Hazel Marecki, BS, BS, Khashayar Rafatzand, MD, FRCPC, Richard Perugini, MD. University of Massachusetts Medical School
Static computed tomography (CT) is the clinical standard for assessment of cVH, yielding limited anatomical & no physiologic/functional data. No established criteria exist for assessing cVH repair impact on abdominal wall function preoperatively. Moreover, postoperative assessment of outcomes is limited to hernia recurrence.
We utilized dynamic-MRI (dMRI) at our tertiary care center for cVH preoperative planning. dMRI assesses hernia metrics & muscle mass/atrophy similar to CT; it also evaluates muscle contraction, component geometry, deformation & core muscle interactions.
dMRI also allows strain-measurement along abdominal wall surfaces by tracking anatomically matched points throughout deformation induced by valsalva. Mechanical properties of abdominal wall & meshes have been tested ex-vivo. Currently no method exists for in-vivo strain analysis of cVH components.
IRB-approved, HIPPAA-compliant study.
MRI: Axial T2-weighted SSFSE images pre- & post-Valsalva, Xiphoid-pubis
Point selection: Minimum 8 point-pairs per slice along sub-rectus plane & linea alba (Fig-1) using anatomical landmarks.
Strain calculation: A mesh of 3d points was imported into MatLAB. Point correlation was used for finite element analysis of each constant strain triangle; deformation for each triangle was computed individually & independently. Each two-dimensional triangle was transformed by inverse Euler rotation to a primary coordinate frame to align normal vectors before & after deformation. Surface strain was calculated as a system of two-vector deformation in relation to initial length. Strain was transformed to principal axes, representing axes of maximal & minimal strain. Average surface strain (Von Mises) was computed.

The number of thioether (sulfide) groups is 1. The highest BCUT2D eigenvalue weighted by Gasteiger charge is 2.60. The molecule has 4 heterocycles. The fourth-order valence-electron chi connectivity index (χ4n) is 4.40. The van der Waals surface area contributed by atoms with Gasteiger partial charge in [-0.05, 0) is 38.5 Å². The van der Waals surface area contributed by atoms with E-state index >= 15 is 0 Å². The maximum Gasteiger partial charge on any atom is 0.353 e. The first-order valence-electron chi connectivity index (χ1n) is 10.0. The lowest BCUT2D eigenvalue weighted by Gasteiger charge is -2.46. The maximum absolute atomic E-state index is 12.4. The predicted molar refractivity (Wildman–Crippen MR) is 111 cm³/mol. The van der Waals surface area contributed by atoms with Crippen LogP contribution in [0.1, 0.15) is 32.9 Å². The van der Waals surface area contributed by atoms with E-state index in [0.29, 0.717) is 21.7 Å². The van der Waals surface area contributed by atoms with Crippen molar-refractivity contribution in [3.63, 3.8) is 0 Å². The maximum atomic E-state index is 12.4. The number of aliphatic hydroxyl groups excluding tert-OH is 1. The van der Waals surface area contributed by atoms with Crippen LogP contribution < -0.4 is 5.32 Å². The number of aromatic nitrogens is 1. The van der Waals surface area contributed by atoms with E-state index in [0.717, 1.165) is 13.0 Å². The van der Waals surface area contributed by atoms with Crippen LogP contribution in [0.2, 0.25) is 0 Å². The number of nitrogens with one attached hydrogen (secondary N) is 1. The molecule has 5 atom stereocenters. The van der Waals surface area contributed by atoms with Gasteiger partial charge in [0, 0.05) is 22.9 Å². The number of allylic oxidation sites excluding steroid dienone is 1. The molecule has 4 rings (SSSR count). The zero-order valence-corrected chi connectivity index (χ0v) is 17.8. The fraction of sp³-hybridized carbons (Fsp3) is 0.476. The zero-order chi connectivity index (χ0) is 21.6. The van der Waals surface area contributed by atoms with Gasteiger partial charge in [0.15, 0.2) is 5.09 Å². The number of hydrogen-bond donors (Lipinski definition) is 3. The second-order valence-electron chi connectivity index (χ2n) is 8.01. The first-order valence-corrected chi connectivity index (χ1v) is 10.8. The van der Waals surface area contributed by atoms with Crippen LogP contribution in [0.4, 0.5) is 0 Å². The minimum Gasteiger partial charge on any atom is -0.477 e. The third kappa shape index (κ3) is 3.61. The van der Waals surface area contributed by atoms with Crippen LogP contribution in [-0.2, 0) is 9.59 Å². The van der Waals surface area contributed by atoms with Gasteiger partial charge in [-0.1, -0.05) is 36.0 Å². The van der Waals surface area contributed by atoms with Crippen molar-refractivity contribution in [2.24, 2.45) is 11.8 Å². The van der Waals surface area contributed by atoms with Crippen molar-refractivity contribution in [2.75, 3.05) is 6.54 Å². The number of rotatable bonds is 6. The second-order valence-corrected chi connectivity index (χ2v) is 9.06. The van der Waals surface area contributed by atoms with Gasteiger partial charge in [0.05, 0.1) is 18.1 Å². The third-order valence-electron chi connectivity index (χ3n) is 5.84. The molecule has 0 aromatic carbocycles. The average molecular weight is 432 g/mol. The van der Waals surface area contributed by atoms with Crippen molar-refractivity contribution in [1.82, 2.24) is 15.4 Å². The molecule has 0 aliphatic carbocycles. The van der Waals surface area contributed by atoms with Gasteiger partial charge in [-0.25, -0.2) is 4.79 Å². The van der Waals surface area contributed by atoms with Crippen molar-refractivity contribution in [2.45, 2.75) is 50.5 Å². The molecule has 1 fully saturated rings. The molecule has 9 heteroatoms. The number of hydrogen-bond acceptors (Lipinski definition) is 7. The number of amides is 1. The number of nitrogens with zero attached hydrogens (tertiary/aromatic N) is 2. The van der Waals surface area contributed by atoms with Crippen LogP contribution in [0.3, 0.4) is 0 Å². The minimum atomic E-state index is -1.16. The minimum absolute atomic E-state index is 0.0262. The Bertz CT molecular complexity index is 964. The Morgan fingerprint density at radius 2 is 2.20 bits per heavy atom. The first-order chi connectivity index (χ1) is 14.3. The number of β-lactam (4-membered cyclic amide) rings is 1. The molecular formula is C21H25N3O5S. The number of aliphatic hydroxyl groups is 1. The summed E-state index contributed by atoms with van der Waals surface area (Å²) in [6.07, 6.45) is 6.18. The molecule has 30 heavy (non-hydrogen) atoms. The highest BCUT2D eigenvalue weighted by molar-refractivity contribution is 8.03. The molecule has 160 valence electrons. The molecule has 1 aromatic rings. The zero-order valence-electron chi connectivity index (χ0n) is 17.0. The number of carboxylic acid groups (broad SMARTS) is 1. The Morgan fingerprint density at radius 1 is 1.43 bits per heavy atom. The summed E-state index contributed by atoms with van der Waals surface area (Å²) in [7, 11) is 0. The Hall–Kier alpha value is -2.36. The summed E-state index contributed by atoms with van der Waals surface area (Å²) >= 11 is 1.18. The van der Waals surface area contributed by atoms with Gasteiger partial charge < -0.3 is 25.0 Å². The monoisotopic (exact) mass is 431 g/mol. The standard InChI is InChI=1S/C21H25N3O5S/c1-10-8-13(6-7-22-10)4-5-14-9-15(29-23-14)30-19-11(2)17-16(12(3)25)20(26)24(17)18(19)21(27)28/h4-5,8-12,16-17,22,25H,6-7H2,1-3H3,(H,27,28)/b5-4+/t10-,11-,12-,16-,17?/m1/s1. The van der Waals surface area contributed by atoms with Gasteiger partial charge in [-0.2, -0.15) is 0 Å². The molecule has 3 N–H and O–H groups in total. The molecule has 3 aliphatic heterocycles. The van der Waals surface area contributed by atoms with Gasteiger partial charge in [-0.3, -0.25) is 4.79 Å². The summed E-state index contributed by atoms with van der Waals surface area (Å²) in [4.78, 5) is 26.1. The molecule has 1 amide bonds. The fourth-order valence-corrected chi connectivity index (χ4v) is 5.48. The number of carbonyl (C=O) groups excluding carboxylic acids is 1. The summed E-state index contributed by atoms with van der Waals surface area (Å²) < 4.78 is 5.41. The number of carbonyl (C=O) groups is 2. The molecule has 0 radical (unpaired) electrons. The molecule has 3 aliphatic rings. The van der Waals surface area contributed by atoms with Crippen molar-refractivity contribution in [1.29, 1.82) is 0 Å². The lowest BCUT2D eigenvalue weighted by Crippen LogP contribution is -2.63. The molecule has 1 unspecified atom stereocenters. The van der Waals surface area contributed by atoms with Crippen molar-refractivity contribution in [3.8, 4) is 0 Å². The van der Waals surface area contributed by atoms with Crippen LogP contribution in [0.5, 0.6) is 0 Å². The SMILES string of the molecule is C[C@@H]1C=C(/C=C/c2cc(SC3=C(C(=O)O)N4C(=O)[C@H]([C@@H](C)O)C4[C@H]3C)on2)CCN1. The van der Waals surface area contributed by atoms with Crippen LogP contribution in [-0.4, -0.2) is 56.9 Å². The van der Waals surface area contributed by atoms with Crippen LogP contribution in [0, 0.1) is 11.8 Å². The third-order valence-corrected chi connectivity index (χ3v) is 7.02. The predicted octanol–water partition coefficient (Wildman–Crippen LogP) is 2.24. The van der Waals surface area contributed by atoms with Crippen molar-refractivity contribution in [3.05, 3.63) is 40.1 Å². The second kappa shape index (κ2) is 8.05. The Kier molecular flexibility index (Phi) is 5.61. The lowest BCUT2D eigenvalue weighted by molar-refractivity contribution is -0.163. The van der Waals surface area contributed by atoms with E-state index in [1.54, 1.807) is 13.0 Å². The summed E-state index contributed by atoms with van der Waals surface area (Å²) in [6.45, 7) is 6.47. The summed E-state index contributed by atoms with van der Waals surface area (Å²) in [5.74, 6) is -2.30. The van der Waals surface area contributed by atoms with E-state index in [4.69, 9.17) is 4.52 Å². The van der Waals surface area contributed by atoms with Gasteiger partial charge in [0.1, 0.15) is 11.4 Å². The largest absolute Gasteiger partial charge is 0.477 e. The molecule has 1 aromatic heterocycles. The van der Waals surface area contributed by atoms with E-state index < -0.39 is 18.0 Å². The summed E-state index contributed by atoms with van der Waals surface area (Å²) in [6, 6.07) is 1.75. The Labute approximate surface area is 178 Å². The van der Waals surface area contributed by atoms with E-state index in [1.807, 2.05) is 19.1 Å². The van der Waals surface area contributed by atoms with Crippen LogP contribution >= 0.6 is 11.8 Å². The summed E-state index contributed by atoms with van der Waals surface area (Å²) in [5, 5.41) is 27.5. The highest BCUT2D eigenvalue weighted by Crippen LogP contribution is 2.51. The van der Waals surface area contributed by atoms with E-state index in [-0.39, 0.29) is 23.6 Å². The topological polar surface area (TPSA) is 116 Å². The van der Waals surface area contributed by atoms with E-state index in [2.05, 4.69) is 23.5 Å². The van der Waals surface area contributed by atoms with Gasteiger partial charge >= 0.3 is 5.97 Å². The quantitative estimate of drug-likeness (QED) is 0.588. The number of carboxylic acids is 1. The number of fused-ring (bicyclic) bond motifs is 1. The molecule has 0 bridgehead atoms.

- 70 year-old male with OSA
- Weight=233 lbs, BMI=33.4 kg/m2
- Three separate defects, Xiphoid to umbilicus (Fig-2).
- Recti/lateral wall muscles: No atrophy, normal contraction.
- Hernia properties presented in Fig-3.
- Figures 4-5 show vector & net strain, respectively, for each triangular component of abdominal wall, coupled to coronal MRI images at rest.
- Fig-4: Red & blue vectors represent axes of maximal & minimal strain, respectively.
- Fig-5: Numerical strain corresponds to:
- =1: no change compared to initial size
- >1: stretched compared to initial size
- <1: contracted compared to initial size
- Impaired contraction (magenta) at larger hernia defects #1 & 3
- Preserved contraction (cyan) at defect#2
- No correlation between strain & hernia volume
- Direct correlation between strain & hernia defect size & post-Valsalva increase in hernia volume.
Single patient, narrow range of hernia volumes & defect area.
Conclusion & Future Directions:
We demonstrated feasibility of in-vivo strain analysis using dMRIs as a new technique to assess functional properties of abdominal wall.
We aim to use this technique for standardized & multi-parametric pre- and post-operative assessment of cVH. We hope to better stratify the physiologic abnormality induced by cVH, and to better assess functional improvement of the abdominal wall following repair. Strain measurement may identify recurrence-prone areas following cVH repair as high strain regions.
Future technical applications include patient-specific, compliance-matched mesh synthesis & automation of point-selection & matching using machine algorithms.
Presented at the SAGES 2017 Annual Meeting in Houston, TX.
Abstract ID: 84474
Program Number: ETP736
Presentation Session: Emerging Technology Poster
Presentation Type: Poster